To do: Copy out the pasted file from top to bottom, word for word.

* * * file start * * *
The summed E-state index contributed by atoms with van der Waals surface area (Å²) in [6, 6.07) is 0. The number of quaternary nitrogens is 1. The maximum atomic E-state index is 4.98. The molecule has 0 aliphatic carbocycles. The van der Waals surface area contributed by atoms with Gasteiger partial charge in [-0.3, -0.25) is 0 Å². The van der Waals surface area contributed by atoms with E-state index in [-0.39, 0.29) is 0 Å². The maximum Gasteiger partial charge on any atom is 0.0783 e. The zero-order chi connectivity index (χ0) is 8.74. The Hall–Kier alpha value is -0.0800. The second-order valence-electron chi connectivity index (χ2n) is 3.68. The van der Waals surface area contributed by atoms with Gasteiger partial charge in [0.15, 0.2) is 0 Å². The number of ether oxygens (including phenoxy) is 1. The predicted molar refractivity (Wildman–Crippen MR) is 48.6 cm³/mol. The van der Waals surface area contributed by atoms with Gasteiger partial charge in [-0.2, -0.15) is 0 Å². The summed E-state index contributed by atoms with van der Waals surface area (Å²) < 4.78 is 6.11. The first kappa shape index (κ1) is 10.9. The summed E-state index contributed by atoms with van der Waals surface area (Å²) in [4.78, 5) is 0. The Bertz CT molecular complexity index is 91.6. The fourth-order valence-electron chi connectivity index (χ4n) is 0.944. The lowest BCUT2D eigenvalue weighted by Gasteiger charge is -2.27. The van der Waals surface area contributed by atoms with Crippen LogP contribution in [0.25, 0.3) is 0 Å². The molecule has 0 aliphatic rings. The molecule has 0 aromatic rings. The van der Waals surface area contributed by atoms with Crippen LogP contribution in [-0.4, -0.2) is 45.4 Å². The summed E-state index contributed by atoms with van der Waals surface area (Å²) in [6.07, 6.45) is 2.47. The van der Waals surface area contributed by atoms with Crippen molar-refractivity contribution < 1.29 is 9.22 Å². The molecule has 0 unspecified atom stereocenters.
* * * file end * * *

The summed E-state index contributed by atoms with van der Waals surface area (Å²) in [6, 6.07) is 0. The number of quaternary nitrogens is 1. The maximum atomic E-state index is 4.98. The molecule has 0 aliphatic carbocycles. The van der Waals surface area contributed by atoms with Gasteiger partial charge in [-0.3, -0.25) is 0 Å². The van der Waals surface area contributed by atoms with E-state index in [-0.39, 0.29) is 0 Å². The maximum Gasteiger partial charge on any atom is 0.0783 e. The zero-order chi connectivity index (χ0) is 8.74. The Hall–Kier alpha value is -0.0800. The second-order valence-electron chi connectivity index (χ2n) is 3.68. The van der Waals surface area contributed by atoms with Gasteiger partial charge in [0.15, 0.2) is 0 Å². The number of ether oxygens (including phenoxy) is 1. The predicted molar refractivity (Wildman–Crippen MR) is 48.6 cm³/mol. The van der Waals surface area contributed by atoms with Gasteiger partial charge in [-0.2, -0.15) is 0 Å². The summed E-state index contributed by atoms with van der Waals surface area (Å²) < 4.78 is 6.11. The first kappa shape index (κ1) is 10.9. The summed E-state index contributed by atoms with van der Waals surface area (Å²) in [4.78, 5) is 0. The Bertz CT molecular complexity index is 91.6. The fourth-order valence-electron chi connectivity index (χ4n) is 0.944. The lowest BCUT2D eigenvalue weighted by Gasteiger charge is -2.27. The van der Waals surface area contributed by atoms with Crippen LogP contribution in [0.25, 0.3) is 0 Å². The molecule has 0 aliphatic rings. The molecule has 0 aromatic rings. The van der Waals surface area contributed by atoms with Crippen LogP contribution in [-0.4, -0.2) is 45.4 Å². The summed E-state index contributed by atoms with van der Waals surface area (Å²) in [6.07, 6.45) is 2.47. The van der Waals surface area contributed by atoms with Crippen molar-refractivity contribution < 1.29 is 9.22 Å². The molecule has 0 unspecified atom stereocenters.